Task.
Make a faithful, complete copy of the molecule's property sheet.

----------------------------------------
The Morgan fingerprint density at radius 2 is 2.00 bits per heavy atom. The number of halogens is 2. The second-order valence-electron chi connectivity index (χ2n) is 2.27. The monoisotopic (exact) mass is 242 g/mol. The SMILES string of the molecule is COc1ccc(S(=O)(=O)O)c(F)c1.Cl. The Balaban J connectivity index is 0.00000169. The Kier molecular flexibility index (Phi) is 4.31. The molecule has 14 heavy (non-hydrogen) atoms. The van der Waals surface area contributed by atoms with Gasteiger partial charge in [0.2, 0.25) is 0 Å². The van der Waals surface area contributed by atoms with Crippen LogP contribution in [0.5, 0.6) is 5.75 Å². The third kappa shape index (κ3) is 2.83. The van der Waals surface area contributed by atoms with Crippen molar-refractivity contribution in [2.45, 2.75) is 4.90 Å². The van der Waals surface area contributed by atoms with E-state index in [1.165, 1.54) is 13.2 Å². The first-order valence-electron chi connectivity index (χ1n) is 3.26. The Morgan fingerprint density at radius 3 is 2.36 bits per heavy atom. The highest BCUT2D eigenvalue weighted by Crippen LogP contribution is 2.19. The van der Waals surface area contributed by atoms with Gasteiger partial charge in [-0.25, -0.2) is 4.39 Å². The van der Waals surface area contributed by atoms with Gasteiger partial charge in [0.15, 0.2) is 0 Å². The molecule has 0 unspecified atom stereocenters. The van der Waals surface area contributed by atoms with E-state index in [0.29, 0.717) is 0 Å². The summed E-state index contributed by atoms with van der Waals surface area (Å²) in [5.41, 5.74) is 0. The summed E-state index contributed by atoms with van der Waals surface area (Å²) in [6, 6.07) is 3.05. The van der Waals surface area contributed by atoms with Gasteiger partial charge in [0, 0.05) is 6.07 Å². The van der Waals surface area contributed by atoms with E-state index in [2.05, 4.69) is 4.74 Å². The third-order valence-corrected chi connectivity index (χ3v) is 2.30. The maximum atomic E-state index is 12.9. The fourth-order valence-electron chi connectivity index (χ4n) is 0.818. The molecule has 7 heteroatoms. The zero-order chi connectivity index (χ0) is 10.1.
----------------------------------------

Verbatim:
The Morgan fingerprint density at radius 2 is 2.00 bits per heavy atom. The number of halogens is 2. The second-order valence-electron chi connectivity index (χ2n) is 2.27. The monoisotopic (exact) mass is 242 g/mol. The SMILES string of the molecule is COc1ccc(S(=O)(=O)O)c(F)c1.Cl. The Balaban J connectivity index is 0.00000169. The Kier molecular flexibility index (Phi) is 4.31. The molecule has 14 heavy (non-hydrogen) atoms. The van der Waals surface area contributed by atoms with Gasteiger partial charge in [0.2, 0.25) is 0 Å². The van der Waals surface area contributed by atoms with Crippen LogP contribution in [0.5, 0.6) is 5.75 Å². The third kappa shape index (κ3) is 2.83. The van der Waals surface area contributed by atoms with Crippen molar-refractivity contribution in [2.45, 2.75) is 4.90 Å². The van der Waals surface area contributed by atoms with E-state index in [1.165, 1.54) is 13.2 Å². The first-order valence-electron chi connectivity index (χ1n) is 3.26. The Morgan fingerprint density at radius 3 is 2.36 bits per heavy atom. The highest BCUT2D eigenvalue weighted by Crippen LogP contribution is 2.19. The van der Waals surface area contributed by atoms with Gasteiger partial charge in [-0.25, -0.2) is 4.39 Å². The van der Waals surface area contributed by atoms with Gasteiger partial charge in [0.15, 0.2) is 0 Å². The molecule has 0 unspecified atom stereocenters. The van der Waals surface area contributed by atoms with E-state index in [0.29, 0.717) is 0 Å². The summed E-state index contributed by atoms with van der Waals surface area (Å²) in [5.41, 5.74) is 0. The summed E-state index contributed by atoms with van der Waals surface area (Å²) in [6, 6.07) is 3.05. The van der Waals surface area contributed by atoms with Gasteiger partial charge in [0, 0.05) is 6.07 Å². The van der Waals surface area contributed by atoms with E-state index in [2.05, 4.69) is 4.74 Å². The third-order valence-corrected chi connectivity index (χ3v) is 2.30. The maximum atomic E-state index is 12.9. The fourth-order valence-electron chi connectivity index (χ4n) is 0.818. The molecule has 7 heteroatoms. The zero-order chi connectivity index (χ0) is 10.1.